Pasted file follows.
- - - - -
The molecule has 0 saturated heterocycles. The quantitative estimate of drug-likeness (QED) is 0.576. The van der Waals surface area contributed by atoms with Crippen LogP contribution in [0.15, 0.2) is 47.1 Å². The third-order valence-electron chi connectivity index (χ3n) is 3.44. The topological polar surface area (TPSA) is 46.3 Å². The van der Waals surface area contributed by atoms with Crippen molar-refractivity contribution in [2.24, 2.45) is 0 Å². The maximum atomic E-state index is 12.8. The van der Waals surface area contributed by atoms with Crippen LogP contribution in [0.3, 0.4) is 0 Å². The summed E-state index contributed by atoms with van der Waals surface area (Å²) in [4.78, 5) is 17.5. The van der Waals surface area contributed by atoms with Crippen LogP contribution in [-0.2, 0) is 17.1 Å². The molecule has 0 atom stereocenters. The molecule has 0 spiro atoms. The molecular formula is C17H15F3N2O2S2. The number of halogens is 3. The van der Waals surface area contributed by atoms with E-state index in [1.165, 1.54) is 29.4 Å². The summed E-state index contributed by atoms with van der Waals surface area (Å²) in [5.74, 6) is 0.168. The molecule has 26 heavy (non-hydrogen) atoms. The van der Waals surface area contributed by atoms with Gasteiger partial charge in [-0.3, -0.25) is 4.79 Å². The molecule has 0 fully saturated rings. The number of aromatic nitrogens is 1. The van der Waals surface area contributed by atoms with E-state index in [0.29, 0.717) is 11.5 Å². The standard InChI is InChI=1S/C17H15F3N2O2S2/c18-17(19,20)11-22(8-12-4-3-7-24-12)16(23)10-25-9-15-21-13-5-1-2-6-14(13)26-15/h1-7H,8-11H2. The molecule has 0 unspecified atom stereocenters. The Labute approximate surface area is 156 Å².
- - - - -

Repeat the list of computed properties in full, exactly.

The molecule has 0 saturated heterocycles. The quantitative estimate of drug-likeness (QED) is 0.576. The van der Waals surface area contributed by atoms with Crippen LogP contribution in [0.15, 0.2) is 47.1 Å². The third-order valence-electron chi connectivity index (χ3n) is 3.44. The topological polar surface area (TPSA) is 46.3 Å². The van der Waals surface area contributed by atoms with Crippen molar-refractivity contribution in [2.24, 2.45) is 0 Å². The maximum atomic E-state index is 12.8. The van der Waals surface area contributed by atoms with Crippen LogP contribution in [0.3, 0.4) is 0 Å². The summed E-state index contributed by atoms with van der Waals surface area (Å²) in [4.78, 5) is 17.5. The van der Waals surface area contributed by atoms with Crippen LogP contribution in [-0.2, 0) is 17.1 Å². The molecule has 0 atom stereocenters. The molecule has 0 spiro atoms. The molecular formula is C17H15F3N2O2S2. The number of halogens is 3. The van der Waals surface area contributed by atoms with E-state index in [1.165, 1.54) is 29.4 Å². The summed E-state index contributed by atoms with van der Waals surface area (Å²) in [5.74, 6) is 0.168. The molecule has 26 heavy (non-hydrogen) atoms. The van der Waals surface area contributed by atoms with Gasteiger partial charge in [-0.3, -0.25) is 4.79 Å². The molecule has 0 fully saturated rings. The number of aromatic nitrogens is 1. The van der Waals surface area contributed by atoms with E-state index in [0.29, 0.717) is 11.5 Å². The standard InChI is InChI=1S/C17H15F3N2O2S2/c18-17(19,20)11-22(8-12-4-3-7-24-12)16(23)10-25-9-15-21-13-5-1-2-6-14(13)26-15/h1-7H,8-11H2. The molecule has 0 unspecified atom stereocenters. The Labute approximate surface area is 156 Å².